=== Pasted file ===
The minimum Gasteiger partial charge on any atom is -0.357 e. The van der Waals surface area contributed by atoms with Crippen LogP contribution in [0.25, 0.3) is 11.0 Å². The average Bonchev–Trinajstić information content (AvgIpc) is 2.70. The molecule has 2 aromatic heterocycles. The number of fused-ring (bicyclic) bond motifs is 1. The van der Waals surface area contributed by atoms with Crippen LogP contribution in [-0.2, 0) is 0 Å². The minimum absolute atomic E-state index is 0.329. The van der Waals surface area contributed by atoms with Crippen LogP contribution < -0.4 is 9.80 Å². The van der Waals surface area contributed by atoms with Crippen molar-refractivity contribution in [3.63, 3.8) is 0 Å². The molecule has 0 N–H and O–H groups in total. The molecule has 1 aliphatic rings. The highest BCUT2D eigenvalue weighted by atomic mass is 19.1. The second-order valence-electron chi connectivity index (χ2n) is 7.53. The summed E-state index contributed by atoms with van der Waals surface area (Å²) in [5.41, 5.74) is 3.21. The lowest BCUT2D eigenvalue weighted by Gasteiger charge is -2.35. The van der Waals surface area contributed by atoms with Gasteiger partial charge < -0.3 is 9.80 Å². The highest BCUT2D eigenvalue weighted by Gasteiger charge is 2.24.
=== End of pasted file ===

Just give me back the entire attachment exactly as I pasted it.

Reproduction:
The minimum Gasteiger partial charge on any atom is -0.357 e. The van der Waals surface area contributed by atoms with Crippen LogP contribution in [0.25, 0.3) is 11.0 Å². The average Bonchev–Trinajstić information content (AvgIpc) is 2.70. The molecule has 2 aromatic heterocycles. The number of fused-ring (bicyclic) bond motifs is 1. The van der Waals surface area contributed by atoms with Crippen LogP contribution in [-0.2, 0) is 0 Å². The minimum absolute atomic E-state index is 0.329. The van der Waals surface area contributed by atoms with Crippen LogP contribution < -0.4 is 9.80 Å². The van der Waals surface area contributed by atoms with Crippen molar-refractivity contribution in [3.63, 3.8) is 0 Å². The molecule has 0 N–H and O–H groups in total. The molecule has 1 aliphatic rings. The highest BCUT2D eigenvalue weighted by atomic mass is 19.1. The second-order valence-electron chi connectivity index (χ2n) is 7.53. The summed E-state index contributed by atoms with van der Waals surface area (Å²) in [5.41, 5.74) is 3.21. The lowest BCUT2D eigenvalue weighted by Gasteiger charge is -2.35. The van der Waals surface area contributed by atoms with Gasteiger partial charge < -0.3 is 9.80 Å². The highest BCUT2D eigenvalue weighted by Gasteiger charge is 2.24.